As I type this, I'm listening to what appears to be a war movie on the hotel TV. Something about a squadron escorting an airplane carrying an atom bomb. It's not clear whether it's the Enola Gay, or some alternate history. The words that just got my attention were, "She's stalled! She can pull up, she will pull up, she's too good of a pilot not to."

I have no idea how or what aircraft this pilot stalled, but pulling up is not the way a good pilot recovers from a stall.

I wonder what the movie was. It appeared to be about an all-female military squadron of pilots and mechanics, stationed on a tropical jungle island, wrestling with the ethical issues of providing assistance to the guy with the bomb.

Thursday, May 29, 2008

Passing Wind

I've taken off from the Canadian prairies and am heading south. My take-off was six minutes after filed, which will affect my arrival time at customs. They told me on the phone, rather fiercely, that I had a fifteen minute window. More than seven minutes early or more than seven minutes late and I'm in trouble. Customs officers have families the man on the phone said, and they want to spend time with them, not waiting for me. I'm not worried about the six minutes though, because, knowing I could always slow down if I needed to, I told them I'd be a little longer than I though I would. I can always slow down a little as I approach, or just taxi really slowly, if there are no delays. And maybe I'll luck out and get a customs officer with a new baby at home, who is glad of the opportunity to escape the associated smells and sounds.

I'm VFR today, flying at only a few thousand feet above flat terrain, and radar coverage is sparse in this part of the world, so ATC decide they don't want to talk to me anymore. Theoretically I'm supposed to have ATC contact during the border crossing, so I call up an American ATC unit. They don't want to talk to me either, but I have at least fulfilled the letter of the law as the brown flat bits beneath switch from Canadian to American.

Once I'm established on the faintly red, white and blue striped side of the border, probably in a red state, I'm navigating to just miss the corner of a Military Operations Area. It's marked on the chart, and outlined on the GPS, but that's not what I'm navigating by. This part of this state is basically flat, but every once in a while there's a mountainous part. And this particular mountain exactly coincides with the MOA, almost as though the mountains themselves were some sort of secret military project. Maybe they aren't mountains at all, but an illusion of mountains, created by the people with the black helicopters to hide their secret base. At my out-of-the-wind altitude, I choose to go around the peaks of the mountains, rather than testing their solidity and defenses.

Other than that slight deviation, my trip is a couple of hours of straight travel. The engines gauges all sit happily at their expected values and the engines sound fine on either side of me. There are a lot of bugs on the windshield, though. I guess it's that time of year on the prairies again.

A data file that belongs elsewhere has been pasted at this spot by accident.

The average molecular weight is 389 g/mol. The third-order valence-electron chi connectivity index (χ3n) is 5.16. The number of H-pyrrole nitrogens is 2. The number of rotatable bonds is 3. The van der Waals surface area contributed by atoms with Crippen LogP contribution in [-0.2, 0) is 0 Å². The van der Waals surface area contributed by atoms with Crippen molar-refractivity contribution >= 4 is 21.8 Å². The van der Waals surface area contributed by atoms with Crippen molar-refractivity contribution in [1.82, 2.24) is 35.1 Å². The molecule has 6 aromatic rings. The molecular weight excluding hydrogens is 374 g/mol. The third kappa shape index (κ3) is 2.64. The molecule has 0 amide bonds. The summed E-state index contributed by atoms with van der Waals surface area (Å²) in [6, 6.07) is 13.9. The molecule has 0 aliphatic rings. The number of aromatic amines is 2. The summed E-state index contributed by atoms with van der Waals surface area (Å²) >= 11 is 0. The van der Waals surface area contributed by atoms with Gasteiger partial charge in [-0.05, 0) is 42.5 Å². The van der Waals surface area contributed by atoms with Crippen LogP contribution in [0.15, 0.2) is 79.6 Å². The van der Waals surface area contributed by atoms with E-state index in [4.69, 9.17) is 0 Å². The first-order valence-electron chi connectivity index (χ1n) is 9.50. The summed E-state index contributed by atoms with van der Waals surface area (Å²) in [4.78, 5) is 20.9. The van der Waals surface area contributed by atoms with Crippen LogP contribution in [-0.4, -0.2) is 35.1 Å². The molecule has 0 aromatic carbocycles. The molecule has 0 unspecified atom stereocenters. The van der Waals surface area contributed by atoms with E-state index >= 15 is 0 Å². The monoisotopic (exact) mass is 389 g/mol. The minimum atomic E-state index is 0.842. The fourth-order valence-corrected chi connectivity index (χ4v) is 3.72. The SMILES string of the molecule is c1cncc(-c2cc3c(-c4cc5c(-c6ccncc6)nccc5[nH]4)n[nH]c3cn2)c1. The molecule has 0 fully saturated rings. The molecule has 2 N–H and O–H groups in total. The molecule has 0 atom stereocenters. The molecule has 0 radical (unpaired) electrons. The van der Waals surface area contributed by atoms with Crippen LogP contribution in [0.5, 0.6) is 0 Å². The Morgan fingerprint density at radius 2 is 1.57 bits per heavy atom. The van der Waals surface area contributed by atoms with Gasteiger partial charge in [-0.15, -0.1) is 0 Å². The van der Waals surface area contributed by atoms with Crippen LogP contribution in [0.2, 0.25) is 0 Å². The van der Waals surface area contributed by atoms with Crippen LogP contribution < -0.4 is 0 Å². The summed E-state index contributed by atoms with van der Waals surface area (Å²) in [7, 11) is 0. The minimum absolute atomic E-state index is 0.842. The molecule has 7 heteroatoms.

As I approach my destination, and I pick up the ATIS to find out the current conditions, the GPS says my arrival time will be to-the-minute as planned, I've made up the six minutes. Okay, maybe I cheated a tiny bit with power, not just the winds.

Speaking of winds, there is a bit of a crosswind at destination. I think it was 22 knots about 15 degrees off the runway. This airplane is pretty solid in a crosswind. That's not even enough to be fun. I call the tower and am sequenced for landing, almost straight in from my direction of travel. The aircraft in front of me are being passed the winds. (As I type this, a Beavis and Butthead voice in my head says "passed wind, heh heh," but giving someone information by radio is called "passing" and information about wind strength and direction is "winds" so what else can I say?) The winds are increasing and diverging from the runway by the minute. When I am on two-mile final, the wind is 42 knots, I remember that figure, but not the angle. It was over thirty, so more than twenty knots of direct crosswind. There is another runway I can ask for, which by this time is more aligned with the runway, and I'm thinking I will probably overshoot and land on it, but crosswinds are such fun. It won't take any more time now to try and then turn for another runway than it would be to ask for the other runway right away, so I continue, somewhat sideways, for this one. On short final I start to straighten the airplane out. This is where I could discover I don't have enough rudder to land the airplane in this direction. I have been approaching with the wings level and the nose pointed into the wind to keep my direction of travel aligned with the runway centreline. Now I'm rolling my into wind wing down at the same time as I press down the away-from-wind rudder pedal. I have to decrease my bank momentarily to get the nose aligned with the runway, but then I put the bank back in and everything holds.